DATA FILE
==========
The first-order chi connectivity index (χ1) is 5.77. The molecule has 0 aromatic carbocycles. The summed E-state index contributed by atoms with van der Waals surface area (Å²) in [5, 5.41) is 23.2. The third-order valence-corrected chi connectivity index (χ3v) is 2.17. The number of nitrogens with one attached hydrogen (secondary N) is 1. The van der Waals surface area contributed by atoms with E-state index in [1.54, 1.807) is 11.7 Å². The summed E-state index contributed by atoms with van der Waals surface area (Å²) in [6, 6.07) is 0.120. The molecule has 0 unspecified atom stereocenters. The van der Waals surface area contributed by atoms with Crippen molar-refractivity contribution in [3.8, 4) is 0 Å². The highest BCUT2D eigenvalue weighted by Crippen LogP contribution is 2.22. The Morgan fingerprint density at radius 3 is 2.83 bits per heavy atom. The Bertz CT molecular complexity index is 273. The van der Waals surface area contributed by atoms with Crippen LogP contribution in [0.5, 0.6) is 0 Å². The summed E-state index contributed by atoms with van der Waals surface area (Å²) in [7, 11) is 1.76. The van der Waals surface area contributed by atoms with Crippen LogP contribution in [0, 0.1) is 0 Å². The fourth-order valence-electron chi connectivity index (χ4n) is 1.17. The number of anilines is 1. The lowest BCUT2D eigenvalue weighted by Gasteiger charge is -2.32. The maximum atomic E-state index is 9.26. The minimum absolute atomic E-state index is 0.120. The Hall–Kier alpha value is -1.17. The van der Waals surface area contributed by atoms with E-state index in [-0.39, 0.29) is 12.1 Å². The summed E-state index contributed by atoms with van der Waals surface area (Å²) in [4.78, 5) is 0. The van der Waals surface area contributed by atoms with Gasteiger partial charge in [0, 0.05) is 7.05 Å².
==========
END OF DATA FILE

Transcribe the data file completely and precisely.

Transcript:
The first-order chi connectivity index (χ1) is 5.77. The molecule has 0 aromatic carbocycles. The summed E-state index contributed by atoms with van der Waals surface area (Å²) in [5, 5.41) is 23.2. The third-order valence-corrected chi connectivity index (χ3v) is 2.17. The number of nitrogens with one attached hydrogen (secondary N) is 1. The van der Waals surface area contributed by atoms with E-state index in [1.54, 1.807) is 11.7 Å². The summed E-state index contributed by atoms with van der Waals surface area (Å²) in [6, 6.07) is 0.120. The molecule has 0 unspecified atom stereocenters. The van der Waals surface area contributed by atoms with Crippen molar-refractivity contribution in [3.8, 4) is 0 Å². The highest BCUT2D eigenvalue weighted by Crippen LogP contribution is 2.22. The Morgan fingerprint density at radius 3 is 2.83 bits per heavy atom. The Bertz CT molecular complexity index is 273. The van der Waals surface area contributed by atoms with Crippen LogP contribution in [0.5, 0.6) is 0 Å². The summed E-state index contributed by atoms with van der Waals surface area (Å²) in [7, 11) is 1.76. The van der Waals surface area contributed by atoms with Crippen LogP contribution in [0, 0.1) is 0 Å². The fourth-order valence-electron chi connectivity index (χ4n) is 1.17. The number of anilines is 1. The lowest BCUT2D eigenvalue weighted by Gasteiger charge is -2.32. The maximum atomic E-state index is 9.26. The minimum absolute atomic E-state index is 0.120. The Hall–Kier alpha value is -1.17. The van der Waals surface area contributed by atoms with E-state index in [-0.39, 0.29) is 12.1 Å². The summed E-state index contributed by atoms with van der Waals surface area (Å²) in [4.78, 5) is 0. The van der Waals surface area contributed by atoms with Gasteiger partial charge in [0, 0.05) is 7.05 Å².